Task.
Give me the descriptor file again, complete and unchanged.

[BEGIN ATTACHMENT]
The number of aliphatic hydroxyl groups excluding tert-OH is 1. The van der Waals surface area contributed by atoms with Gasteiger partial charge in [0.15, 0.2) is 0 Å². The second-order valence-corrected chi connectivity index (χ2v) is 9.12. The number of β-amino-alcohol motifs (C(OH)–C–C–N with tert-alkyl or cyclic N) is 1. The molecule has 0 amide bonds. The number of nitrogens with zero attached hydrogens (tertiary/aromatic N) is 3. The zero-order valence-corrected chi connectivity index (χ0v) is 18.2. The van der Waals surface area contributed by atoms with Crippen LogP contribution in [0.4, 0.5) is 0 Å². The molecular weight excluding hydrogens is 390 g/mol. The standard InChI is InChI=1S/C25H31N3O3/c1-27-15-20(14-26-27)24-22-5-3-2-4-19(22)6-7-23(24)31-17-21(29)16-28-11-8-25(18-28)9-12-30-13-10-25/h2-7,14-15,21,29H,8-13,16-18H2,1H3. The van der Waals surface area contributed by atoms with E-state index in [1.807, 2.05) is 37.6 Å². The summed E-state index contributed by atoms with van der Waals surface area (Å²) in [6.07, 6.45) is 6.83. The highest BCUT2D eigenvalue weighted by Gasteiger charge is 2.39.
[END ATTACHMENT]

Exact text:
The number of aliphatic hydroxyl groups excluding tert-OH is 1. The van der Waals surface area contributed by atoms with Gasteiger partial charge in [0.15, 0.2) is 0 Å². The second-order valence-corrected chi connectivity index (χ2v) is 9.12. The number of β-amino-alcohol motifs (C(OH)–C–C–N with tert-alkyl or cyclic N) is 1. The molecule has 0 amide bonds. The number of nitrogens with zero attached hydrogens (tertiary/aromatic N) is 3. The zero-order valence-corrected chi connectivity index (χ0v) is 18.2. The van der Waals surface area contributed by atoms with Crippen LogP contribution in [0.4, 0.5) is 0 Å². The molecular weight excluding hydrogens is 390 g/mol. The standard InChI is InChI=1S/C25H31N3O3/c1-27-15-20(14-26-27)24-22-5-3-2-4-19(22)6-7-23(24)31-17-21(29)16-28-11-8-25(18-28)9-12-30-13-10-25/h2-7,14-15,21,29H,8-13,16-18H2,1H3. The van der Waals surface area contributed by atoms with E-state index in [1.807, 2.05) is 37.6 Å². The summed E-state index contributed by atoms with van der Waals surface area (Å²) in [6.07, 6.45) is 6.83. The highest BCUT2D eigenvalue weighted by Gasteiger charge is 2.39.